The thing that attracted me to the national park called Land Between the Lakes, on the border of Kentucky and Tennessee, was the chance to see bald eagles. Scratch that: the thing that really attracted me there was a previous time I had visited, almost twenty years ago. I remember an almost surreal beauty then, especially at dusk as the mist and herons hovered above the lakes -- really, wide stretches of river -- that run on either side of this long finger of land.
Nevertheless, this time the eagles were a definite draw. Several of these magnificent birds spend the winter here, and the park rangers organize trips out to see them. The last such trip for this winter was on February 19. I signed up on the phone, and was pointing my whole trip towards making it there to see the eagles.
Turned out I had some car trouble in North Carolina, so I could not reach Land Between the Lakes by February 19. So much for the eagles. But two days later, I was there. It was evening, so I saw again the mist and herons rising from the lake. Slept in my tent through a below-freezing night sparkling with stars, woke up at dawn and warmed myself with a shower, and then I was ready ... not for eagles, but for bison.
Give up one American icon, I always say, and find another.
Kentucky and Tennessee used to be one vast stretch of grassland, or prairie. Until as recently as a couple of hundred years ago, thousands of bison (the animals that are also referred to, if incorrectly, as "buffalo") inhabited the prairie. They would swim across the rivers and graze on the grass here. As the signs in the park tell me, the animals
- "... etched their tracks into the gentle hills between the rivers. ... [T]hunderous migrations of bison and elk eroded paths that many of our current highways follow today."
The white man forced the native people out of these areas, drove them further west. And the buffalo slaughter began. The animals were a fabulous way to get all kinds of goodies:
- "[They] provided an abundant supply of meat. Hides and bones were used to fashion clothing, robes, blankets and tools. Buffalo were also killed for their market value. Traders made handsome profits selling tongue and tallow, meat and hides."
Yes: a portion of the Land Between the Lakes park is set aside as an "Elk and Bison Prairie". It has been consciously nurtured to be the way prairies used to be in the time of the large bison herds, and it is now home to 32 bison and 63 elk. (There is a smaller herd in a smaller range in the south of the park).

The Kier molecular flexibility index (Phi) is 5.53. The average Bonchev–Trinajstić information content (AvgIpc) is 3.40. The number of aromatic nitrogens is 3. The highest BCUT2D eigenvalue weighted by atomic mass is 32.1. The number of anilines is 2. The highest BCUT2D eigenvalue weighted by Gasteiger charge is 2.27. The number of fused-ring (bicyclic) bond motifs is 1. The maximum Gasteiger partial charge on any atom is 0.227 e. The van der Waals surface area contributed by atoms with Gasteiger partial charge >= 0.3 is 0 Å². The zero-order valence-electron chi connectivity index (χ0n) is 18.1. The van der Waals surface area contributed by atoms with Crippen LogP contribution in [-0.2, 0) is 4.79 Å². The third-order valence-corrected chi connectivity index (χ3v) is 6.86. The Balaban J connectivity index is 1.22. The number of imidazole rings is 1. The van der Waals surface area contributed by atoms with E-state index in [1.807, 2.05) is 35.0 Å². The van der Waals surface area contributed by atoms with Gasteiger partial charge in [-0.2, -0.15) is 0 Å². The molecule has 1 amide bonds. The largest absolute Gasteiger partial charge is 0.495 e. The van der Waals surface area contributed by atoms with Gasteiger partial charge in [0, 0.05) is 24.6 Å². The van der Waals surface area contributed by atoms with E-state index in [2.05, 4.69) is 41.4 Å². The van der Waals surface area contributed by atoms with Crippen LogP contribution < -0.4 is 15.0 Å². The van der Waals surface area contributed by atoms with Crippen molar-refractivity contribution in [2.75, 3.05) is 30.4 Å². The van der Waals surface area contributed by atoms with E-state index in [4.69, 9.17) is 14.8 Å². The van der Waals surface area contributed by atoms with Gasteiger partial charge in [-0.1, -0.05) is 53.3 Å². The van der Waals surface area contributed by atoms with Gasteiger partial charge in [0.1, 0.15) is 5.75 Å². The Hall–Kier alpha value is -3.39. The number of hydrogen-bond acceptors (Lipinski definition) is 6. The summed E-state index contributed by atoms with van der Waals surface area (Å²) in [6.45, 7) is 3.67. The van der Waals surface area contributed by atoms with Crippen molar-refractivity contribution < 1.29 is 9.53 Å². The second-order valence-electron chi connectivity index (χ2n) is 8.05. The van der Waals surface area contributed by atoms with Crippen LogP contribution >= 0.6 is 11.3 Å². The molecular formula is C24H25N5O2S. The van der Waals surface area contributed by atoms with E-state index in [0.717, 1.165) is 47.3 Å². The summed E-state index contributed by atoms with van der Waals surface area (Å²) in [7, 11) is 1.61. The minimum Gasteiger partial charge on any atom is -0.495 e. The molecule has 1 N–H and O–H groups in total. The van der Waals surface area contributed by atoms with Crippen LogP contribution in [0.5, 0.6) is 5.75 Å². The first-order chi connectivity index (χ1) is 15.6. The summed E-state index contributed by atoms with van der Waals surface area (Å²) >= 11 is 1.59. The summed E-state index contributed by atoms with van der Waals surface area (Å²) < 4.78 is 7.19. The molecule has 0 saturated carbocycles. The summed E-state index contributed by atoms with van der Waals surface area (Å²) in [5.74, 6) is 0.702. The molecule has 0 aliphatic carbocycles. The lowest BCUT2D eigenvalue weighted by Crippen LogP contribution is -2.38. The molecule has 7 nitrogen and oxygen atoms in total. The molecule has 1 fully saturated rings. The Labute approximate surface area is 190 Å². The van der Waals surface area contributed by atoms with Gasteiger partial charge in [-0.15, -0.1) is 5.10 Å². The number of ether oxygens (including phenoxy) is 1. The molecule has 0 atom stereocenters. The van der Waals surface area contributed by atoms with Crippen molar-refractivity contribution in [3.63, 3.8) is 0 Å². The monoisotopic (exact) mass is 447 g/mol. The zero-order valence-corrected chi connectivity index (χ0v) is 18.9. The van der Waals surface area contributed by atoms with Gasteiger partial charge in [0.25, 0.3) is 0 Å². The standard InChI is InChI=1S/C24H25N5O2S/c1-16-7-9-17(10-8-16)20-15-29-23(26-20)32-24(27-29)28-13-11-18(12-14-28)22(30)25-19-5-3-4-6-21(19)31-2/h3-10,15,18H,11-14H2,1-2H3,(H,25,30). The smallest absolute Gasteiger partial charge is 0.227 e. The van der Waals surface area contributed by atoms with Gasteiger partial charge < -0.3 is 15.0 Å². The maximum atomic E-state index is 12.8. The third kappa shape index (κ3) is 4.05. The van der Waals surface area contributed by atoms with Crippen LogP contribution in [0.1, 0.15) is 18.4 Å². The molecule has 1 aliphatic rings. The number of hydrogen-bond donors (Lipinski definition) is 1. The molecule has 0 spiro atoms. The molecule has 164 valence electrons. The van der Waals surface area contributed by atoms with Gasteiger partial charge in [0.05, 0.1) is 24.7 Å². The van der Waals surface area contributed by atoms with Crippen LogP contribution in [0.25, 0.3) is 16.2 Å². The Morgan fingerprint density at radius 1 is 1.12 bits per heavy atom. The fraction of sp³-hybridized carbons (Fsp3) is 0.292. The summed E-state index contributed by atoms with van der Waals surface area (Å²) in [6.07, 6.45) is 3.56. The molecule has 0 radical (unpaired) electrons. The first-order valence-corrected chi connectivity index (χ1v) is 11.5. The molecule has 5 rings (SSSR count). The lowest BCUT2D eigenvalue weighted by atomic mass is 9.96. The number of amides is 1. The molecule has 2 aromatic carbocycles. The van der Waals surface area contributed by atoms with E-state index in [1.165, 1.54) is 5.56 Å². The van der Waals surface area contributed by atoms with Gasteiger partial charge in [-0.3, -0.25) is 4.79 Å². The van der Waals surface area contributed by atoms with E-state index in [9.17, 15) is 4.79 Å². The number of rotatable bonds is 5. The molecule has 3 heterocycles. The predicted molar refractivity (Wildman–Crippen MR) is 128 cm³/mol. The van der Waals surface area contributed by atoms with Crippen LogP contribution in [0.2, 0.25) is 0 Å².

So on this sunny morning, I drive slowly into the prairie. Signs urge me to stay in the car if the animals approach within 200 feet, because while they may appear tame (and slow) -- which they do -- they are really wild, unpredictable and dangerous. I'm not looking to test the veracity of that, so I stay in the car. Round a curve and across a small stream, I am suddenly in the middle of 28 of the 32 bison. Some no more than ten feet from my driver's side window. Almost near enough to reach out and touch.
It is surprisingly soothing, being here. When I turn off my engine and my ears get tuned to the quiet, all I can hear are occasional birds -- no bald eagles -- and the gentle munching of these bovines as they graze. It strikes me that I could listen all day to that sound. It grows on me by the minute.
As often happens at moments like this, my thoughts begin to wander. The closest parallel to the bison that I can think of in India is the tiger: another handsome animal emblematic of a country, steeped in its history, hunted to near extinction for its commercial value.
Our acclaimed Project Tiger programme is credited with having raised tiger numbers nearly three-fold in two decades: to about 3000 in the late 1990s. Yet of late, people have raised serious doubts about that number. At least one park known to have had tigers, Sariska in Rajasthan, has lost all its animals to poaching. Others have two-digit counts of the animal.
What are we doing wrong in India, you wonder. Could it be as simple as this: that most people don't see any stake in, any interest in, the preservation of the tiger? That therefore, maybe the tiger doesn't seem more real than just a symbol?
Here at Land Between the Lakes, the bison is very real indeed. Not only can you see them, you can actually wander among them, get as close as I did. Being ten feet away forces you to comprehend the meaning of the drop in their numbers from the millions to just two; and the subsequent rise to the thousands.
I realize the tiger is a different animal, that it would not be possible to do the same with it as they do with bison. Yet I wonder: with some imagination, surely there must be a way to involve more people with the tiger, so that more of us see this majestic animal as worth preserving?
Surely we will not let this Indian icon dwindle into oblivion?
Ahead of me, one of the bison crosses the road slowly. For the first time, I notice its tiny eyes. I could swear he is watching me. As intently as I am watching him.